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Hospice offers workplace help


By Todd Cohen

GREENSBORO, N.C. — Nearly two out of three Americans responsible for the life and routine of another person have jobs, and the demands on them as caregivers cost their employers more than $11.4 billion a year in lost productivity, according to research estimates.

To help employers help employees cope with caring for seriously ill family members, or dealing with grief or workplace crisis, Hospice and Palliative Care of Greensboro has launched a training initiative it also is offering to other Hospice groups throughout the U.S.

After piloting it last fall to Wrangler and the Center for Creative Leadership, Hospice is offering “Transitions and Life Changes/TLC in the Workplace” to area employers.

Hospice also has teamed up with the National Hospice and Palliative Care Organization in Alexandria, Va., to help its members train employers in their communities.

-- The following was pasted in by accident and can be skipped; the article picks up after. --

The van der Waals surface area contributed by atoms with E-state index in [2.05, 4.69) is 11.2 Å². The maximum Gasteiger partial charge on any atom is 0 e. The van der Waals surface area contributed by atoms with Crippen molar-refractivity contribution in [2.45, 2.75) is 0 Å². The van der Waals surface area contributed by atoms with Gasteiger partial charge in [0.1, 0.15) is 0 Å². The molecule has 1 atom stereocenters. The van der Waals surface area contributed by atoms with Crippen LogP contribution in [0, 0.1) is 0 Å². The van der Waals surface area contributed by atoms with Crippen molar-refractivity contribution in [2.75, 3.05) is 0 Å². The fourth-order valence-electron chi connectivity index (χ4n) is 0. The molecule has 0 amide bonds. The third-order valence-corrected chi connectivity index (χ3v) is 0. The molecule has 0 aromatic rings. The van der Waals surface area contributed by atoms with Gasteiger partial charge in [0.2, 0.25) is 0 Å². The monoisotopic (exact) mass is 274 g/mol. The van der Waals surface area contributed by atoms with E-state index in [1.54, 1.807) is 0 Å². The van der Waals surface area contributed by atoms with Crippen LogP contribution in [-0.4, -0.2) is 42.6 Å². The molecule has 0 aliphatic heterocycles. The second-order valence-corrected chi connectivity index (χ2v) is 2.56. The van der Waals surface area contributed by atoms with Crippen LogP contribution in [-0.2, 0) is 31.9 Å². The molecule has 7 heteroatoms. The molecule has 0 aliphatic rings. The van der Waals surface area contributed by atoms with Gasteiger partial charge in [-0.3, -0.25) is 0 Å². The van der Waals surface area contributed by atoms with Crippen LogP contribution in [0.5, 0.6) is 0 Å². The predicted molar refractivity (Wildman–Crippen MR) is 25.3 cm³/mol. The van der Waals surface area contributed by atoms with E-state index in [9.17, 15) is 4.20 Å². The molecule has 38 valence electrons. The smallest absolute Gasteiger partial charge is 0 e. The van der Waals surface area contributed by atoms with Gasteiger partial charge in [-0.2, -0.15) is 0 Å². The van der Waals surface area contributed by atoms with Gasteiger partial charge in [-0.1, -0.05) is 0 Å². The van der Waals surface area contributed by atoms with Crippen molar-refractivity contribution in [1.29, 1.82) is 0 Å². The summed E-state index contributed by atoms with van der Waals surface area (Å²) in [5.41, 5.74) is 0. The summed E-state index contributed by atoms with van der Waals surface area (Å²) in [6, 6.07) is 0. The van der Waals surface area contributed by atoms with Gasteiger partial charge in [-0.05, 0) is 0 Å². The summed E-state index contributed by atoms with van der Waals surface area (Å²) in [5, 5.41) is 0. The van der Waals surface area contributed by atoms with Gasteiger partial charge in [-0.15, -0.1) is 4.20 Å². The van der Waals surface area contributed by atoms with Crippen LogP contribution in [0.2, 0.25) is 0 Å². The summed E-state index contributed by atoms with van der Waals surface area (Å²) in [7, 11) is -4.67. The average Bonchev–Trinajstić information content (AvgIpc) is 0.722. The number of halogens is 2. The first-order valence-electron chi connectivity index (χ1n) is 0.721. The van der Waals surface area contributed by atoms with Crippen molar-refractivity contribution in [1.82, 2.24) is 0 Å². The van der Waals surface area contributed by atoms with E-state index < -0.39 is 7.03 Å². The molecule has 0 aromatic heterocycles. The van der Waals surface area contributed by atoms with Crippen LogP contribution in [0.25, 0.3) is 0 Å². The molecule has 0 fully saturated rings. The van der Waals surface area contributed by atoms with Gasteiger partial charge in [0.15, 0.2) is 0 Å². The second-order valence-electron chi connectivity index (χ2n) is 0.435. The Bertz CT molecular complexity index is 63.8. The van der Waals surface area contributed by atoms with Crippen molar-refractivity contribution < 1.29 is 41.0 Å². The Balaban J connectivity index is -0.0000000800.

“We want to make sure we can share our expertise and provide expertise to the workplace as employees are dealing with all these issues,” says Galen Miller, the national group’s executive vice president.

Pam Barrett, president and CEO of Greensboro’s Hospice, says the program grew out of a need to help employers deal with issues affecting a growing number of employees and employers.

Hospice has developed a manual and half-day sessions to train human-resource officers and other executives and supervisors, with costs ranging from $1,950 for employers with more than 100 employees to $500 for smaller employers, says Paul Russ, Hospice’s director of resource development.

The National Hospice organization will co-brand the materials, and print and help distribute and store the manuals.

At the national group’s conferences this spring and fall, Greensboro’s Hospice will train other Hospice staffs so they can offer the program to their local employers.

“We’re trying to balance the personal needs of the employee with the business needs of the employer,” says Barrett, who expects to train at least 50 companies over the next two years.

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